First of all, let me say hello and welcome to Traci, who is the One Hundredth Smithellaneous Follower. I had noticed a couple days ago that the number was at ninety-nine and I thought it would be fun to see who was going to be one hundred. And then Traci very thoughtfully noticed it for me. Thanks, Traci; it's great to have a "self service noticer" out there!


Someone commented on a post that I had written a while ago and then added to their comment, "I don't know if you'll see this or not."

Just so you know, the way the comments work is that even if you comment on something from several weeks ago, I will always get an email notification about your comment. So new comments, old comments--they're all good! I do see and read and appreciate and love every single one of them!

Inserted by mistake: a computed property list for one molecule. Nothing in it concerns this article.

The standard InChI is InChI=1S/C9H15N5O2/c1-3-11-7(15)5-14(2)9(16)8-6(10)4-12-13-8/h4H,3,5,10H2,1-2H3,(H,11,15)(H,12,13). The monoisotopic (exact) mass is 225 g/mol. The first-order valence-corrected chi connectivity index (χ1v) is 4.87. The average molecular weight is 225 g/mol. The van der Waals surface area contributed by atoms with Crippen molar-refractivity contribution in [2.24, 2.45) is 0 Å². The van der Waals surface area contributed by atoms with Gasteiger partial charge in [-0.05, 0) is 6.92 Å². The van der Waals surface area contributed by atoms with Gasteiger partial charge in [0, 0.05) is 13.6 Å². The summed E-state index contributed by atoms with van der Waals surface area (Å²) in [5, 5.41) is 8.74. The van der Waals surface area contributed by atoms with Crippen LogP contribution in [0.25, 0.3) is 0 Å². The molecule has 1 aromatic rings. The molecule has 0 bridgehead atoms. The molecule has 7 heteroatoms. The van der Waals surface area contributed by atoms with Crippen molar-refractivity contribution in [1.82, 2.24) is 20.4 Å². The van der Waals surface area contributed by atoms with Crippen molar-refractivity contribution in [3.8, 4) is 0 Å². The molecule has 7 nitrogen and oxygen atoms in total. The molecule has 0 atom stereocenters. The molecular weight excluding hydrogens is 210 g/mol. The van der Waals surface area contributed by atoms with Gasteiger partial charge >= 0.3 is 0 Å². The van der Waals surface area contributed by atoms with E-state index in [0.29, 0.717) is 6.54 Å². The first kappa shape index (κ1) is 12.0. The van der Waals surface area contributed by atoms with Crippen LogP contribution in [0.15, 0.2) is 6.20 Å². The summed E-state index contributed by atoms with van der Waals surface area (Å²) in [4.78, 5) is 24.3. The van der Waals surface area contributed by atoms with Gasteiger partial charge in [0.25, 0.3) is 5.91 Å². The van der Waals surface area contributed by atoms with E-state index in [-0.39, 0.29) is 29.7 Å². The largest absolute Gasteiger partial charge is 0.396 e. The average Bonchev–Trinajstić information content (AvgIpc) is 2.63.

Many of you have had helpful advice on trying to get our house sold. Steve and I are taking your comments seriously and will be in contact with our realtor to see what steps we can take towards moving the sale of the house along.


It's been fun to see some new questions pop up in the
discussion area. I've had two fellow bloggers start discussions that I featured here on the "home page" and I'd love to have at least three more bloggers join in to give the discussion area jump start. Click here for more details.


And now, on to the subject of Manteo.

First of all, let me address the most important issue of all which is: Yes! Andy Griffith and his wife DO live in Manteo. But since they own a huge estate and have a wee bit more money than we do, I doubt we'll become their next door neighbors or anything! (smile)

Several of you asked the logical question summed up succinctly by a Smithellaneous friend from Canada, "Is the congregation voting for you simply a formality, or is there still a chance this will not work out?"